Laura Sherman, a senior at , has won first place in Georgia the 2011-12 Global Connections Art and Essay contest. And second place in the Southeast Region.
The Istanbul Center organizes the contest, which has a prize of 10 days in Istanbul. Based in Atlanta, the non-profit organization invites middle and high school students to submit essays and art that relate to a theme. This year’s theme was “1 Billion Hungry in the World: What’s Your Role?”
Here is how Laura explains her winning art work, which is featured in the photo section:
My artwork shows three children who represent the world’s three hungriest countries of the one billion people hungry in the world. Somalia, Afghanistan and Haiti were deemed as the hungriest countries by the U.N. Food and Agriculture Organization. The light source of the image comes from the left side with the hand reaching toward the children, representing the theme “What is Your Role?” The bright light is the hope one can bring to the hungry people of the world by reaching out in any form. This contrasts from the looming darkness on the opposite side, representing the pain of hunger. The line subtly running from each end of the picture represents a connection between all people. We are all human, connected to all of humanity, and have the responsibility of providing for one another. The tally marks at the bottom of the piece represent the rest of the one billion hungry. These marks are also being approached by the white light of hope that weshould be for these people.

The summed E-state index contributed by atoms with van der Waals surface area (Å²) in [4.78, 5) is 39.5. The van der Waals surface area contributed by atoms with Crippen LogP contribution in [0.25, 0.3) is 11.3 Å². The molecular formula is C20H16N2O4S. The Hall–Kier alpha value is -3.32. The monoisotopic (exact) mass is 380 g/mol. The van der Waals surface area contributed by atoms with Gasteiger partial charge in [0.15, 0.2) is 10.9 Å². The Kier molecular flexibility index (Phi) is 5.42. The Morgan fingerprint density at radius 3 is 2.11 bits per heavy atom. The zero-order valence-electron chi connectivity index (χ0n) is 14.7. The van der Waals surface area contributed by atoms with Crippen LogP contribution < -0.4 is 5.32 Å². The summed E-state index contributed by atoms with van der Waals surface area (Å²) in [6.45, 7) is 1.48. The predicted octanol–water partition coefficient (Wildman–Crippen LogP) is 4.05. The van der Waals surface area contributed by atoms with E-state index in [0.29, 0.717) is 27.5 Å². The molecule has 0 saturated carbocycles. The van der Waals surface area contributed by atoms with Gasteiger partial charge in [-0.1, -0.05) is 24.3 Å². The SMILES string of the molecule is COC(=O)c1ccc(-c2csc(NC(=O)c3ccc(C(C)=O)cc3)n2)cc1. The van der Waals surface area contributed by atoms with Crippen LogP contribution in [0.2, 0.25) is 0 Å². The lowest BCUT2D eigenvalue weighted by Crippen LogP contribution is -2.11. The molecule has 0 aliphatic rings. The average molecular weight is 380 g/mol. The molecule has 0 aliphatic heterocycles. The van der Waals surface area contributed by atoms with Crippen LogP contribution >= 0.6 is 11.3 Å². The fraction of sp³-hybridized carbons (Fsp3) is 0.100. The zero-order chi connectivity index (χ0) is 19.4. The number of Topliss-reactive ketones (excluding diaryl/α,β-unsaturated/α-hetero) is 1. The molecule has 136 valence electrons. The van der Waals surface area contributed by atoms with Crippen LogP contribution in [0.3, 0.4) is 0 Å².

For her sponsoring teacher, she picked Clarke Central math department chair Joy Sapp, her AP calculus teacher.
“I congratulate Laura and Ms. Sapp for this prestigious award, that shows not only the high quality of the work of our students and teachers, but their global awareness as well,” said Superintendent Philip D. Lanoue.
Sapp also receives 10 days in Istanbul, an all expenses paid.
Why Istanbul? Because it's where more than 15 million people of various backgrounds, languages, religions and cultures live together in peace, according to the organization's website.
Istanbul's combination of Europe and Asia has given the city a rich history and culture rarely found elsewhere in the world.
“I am so very proud and delighted in Laura’s artistic achievement,” said Sapp. “Her portrayal of our responsibility to the world’s hungry people is perceptive and inspiring.”
Sherman and Sapp will be honored Apr. 7 at the awards ceremony at Kennesaw State University.
The Istanbul Center is a non-partisan NGO established in 2002 to promote better understanding and closer relations between cultures. It creates opportunities for children and adults to engage in dialogue through education, culture and humanitarian works.